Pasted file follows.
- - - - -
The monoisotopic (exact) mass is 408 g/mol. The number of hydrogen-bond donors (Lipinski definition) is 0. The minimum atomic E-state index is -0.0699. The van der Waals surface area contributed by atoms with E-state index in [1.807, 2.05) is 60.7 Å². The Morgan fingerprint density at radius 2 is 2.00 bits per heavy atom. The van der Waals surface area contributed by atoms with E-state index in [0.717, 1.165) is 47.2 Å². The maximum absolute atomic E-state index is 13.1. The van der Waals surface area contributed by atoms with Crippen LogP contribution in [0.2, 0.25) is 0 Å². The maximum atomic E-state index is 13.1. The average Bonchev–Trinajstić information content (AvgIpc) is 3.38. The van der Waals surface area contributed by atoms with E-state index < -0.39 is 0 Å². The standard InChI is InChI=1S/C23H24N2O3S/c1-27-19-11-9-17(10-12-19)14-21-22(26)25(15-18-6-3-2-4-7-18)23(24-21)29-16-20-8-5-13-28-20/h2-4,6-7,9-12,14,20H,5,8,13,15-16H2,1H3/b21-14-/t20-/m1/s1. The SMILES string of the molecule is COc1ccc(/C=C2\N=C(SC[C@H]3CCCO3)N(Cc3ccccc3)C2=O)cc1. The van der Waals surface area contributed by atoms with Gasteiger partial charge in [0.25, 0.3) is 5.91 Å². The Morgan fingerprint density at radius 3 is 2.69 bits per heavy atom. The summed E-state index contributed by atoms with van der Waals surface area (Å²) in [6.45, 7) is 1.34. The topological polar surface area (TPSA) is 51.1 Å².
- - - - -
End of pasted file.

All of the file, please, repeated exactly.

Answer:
The monoisotopic (exact) mass is 408 g/mol. The number of hydrogen-bond donors (Lipinski definition) is 0. The minimum atomic E-state index is -0.0699. The van der Waals surface area contributed by atoms with E-state index in [1.807, 2.05) is 60.7 Å². The Morgan fingerprint density at radius 2 is 2.00 bits per heavy atom. The van der Waals surface area contributed by atoms with E-state index in [0.717, 1.165) is 47.2 Å². The maximum absolute atomic E-state index is 13.1. The van der Waals surface area contributed by atoms with Crippen LogP contribution in [0.2, 0.25) is 0 Å². The maximum atomic E-state index is 13.1. The average Bonchev–Trinajstić information content (AvgIpc) is 3.38. The van der Waals surface area contributed by atoms with E-state index < -0.39 is 0 Å². The standard InChI is InChI=1S/C23H24N2O3S/c1-27-19-11-9-17(10-12-19)14-21-22(26)25(15-18-6-3-2-4-7-18)23(24-21)29-16-20-8-5-13-28-20/h2-4,6-7,9-12,14,20H,5,8,13,15-16H2,1H3/b21-14-/t20-/m1/s1. The SMILES string of the molecule is COc1ccc(/C=C2\N=C(SC[C@H]3CCCO3)N(Cc3ccccc3)C2=O)cc1. The van der Waals surface area contributed by atoms with Gasteiger partial charge in [0.25, 0.3) is 5.91 Å². The Morgan fingerprint density at radius 3 is 2.69 bits per heavy atom. The summed E-state index contributed by atoms with van der Waals surface area (Å²) in [6.45, 7) is 1.34. The topological polar surface area (TPSA) is 51.1 Å².